The Rules of Contagion

Why Things Spread – and Why They Stop

Bright red book cover with black and white text, featuring a vertical black arrow running down the middle and ‘2m’ in the centre of the arrow.

The new science of contagion and the surprising ways it shapes our lives and behaviour.

Why do some ideas take off – and others fail to spread? Why are some diseases predictable, and others swamped in uncertainty? And what about the outbreaks that never happen at all?

We live in a world that’s more connected than ever before. But even as we see our lives being shaped by the spread of ideas, trends – and even diseases – we sometimes struggle to grasp how it actually works. Outbreaks seem to be driven by randomness and hidden laws, and in order to understand them, we need to start thinking like mathematicians.

Here, epidemiologist Adam Kucharski reveals how new mathematical approaches are transforming what we know about contagion – from the revolutionary initiatives that helped tackle gun violence in Chicago to the truth behind the spread of fake news. And along the way, he’ll explain how innovations and emotions can spread through our friendship networks, what STDs can tell us about banking, and why some outbreak predictions go badly wrong.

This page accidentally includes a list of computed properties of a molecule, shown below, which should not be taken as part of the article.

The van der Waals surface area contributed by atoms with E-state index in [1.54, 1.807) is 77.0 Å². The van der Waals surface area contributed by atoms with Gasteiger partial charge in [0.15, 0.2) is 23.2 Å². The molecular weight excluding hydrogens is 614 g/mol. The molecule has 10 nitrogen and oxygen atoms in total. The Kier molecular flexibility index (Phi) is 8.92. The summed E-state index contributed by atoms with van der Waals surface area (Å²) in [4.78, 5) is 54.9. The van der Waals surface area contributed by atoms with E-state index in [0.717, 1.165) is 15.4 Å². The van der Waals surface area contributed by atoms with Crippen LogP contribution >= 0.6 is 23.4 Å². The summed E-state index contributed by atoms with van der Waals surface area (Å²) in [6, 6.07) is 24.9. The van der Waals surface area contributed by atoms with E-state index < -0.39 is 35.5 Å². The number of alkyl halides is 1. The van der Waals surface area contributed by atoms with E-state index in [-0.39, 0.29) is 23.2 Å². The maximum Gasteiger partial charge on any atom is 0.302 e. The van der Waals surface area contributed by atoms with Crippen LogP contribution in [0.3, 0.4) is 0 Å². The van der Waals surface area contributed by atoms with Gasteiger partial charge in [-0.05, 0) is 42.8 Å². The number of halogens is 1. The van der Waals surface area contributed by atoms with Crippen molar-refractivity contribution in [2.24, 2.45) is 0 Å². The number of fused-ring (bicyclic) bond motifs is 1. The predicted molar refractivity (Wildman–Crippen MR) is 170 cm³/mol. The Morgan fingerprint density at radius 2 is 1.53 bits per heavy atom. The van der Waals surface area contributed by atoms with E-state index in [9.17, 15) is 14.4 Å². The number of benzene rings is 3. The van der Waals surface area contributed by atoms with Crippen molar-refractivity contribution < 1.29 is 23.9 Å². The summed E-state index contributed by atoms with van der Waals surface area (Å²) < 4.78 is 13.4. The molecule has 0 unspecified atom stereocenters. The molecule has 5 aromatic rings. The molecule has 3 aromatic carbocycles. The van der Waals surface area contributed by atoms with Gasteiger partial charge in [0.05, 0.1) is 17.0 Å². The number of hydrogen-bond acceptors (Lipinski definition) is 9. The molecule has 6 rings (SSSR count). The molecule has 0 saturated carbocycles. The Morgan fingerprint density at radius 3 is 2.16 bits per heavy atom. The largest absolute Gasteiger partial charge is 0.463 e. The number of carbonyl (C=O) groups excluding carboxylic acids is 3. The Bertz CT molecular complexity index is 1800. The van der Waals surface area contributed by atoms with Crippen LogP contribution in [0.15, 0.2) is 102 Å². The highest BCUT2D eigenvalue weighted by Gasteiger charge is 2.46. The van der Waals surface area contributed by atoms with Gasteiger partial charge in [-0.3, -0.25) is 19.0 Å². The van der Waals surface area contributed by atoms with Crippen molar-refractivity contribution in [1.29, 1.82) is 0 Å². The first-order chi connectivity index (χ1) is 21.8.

“It is hard to imagine a more timely book… much of the modern world will make more sense having read it.”

The Times

“Brilliant and authoritative.”

Alex Bellos, author of ‘Alex’s Adventures in Numberland’

“Prepares the ground comprehensively for readers to make sense of what is happening today, by distilling the wisdom gathered by studying previous epidemics over more than a century.”

Financial Times

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About the author

Photograph of Adam Kucharski

Adam Kucharski

Adam Kucharski is an associate professor and Sir Henry Dale Fellow at the London School of Hygiene & Tropical Medicine, working on global outbreaks such as 2019-nCoV, influenza and Zika. He is a TED senior fellow and winner of the 2016 Rosalind Franklin Award Lecture and the 2012 Wellcome Trust Science Writing Prize. He has written for the Observer, Financial Times, Scientific American, and New Statesman. He is also the author of ‘The Perfect Bet: How Science and Maths Are Taking the Luck Out of Gambling’.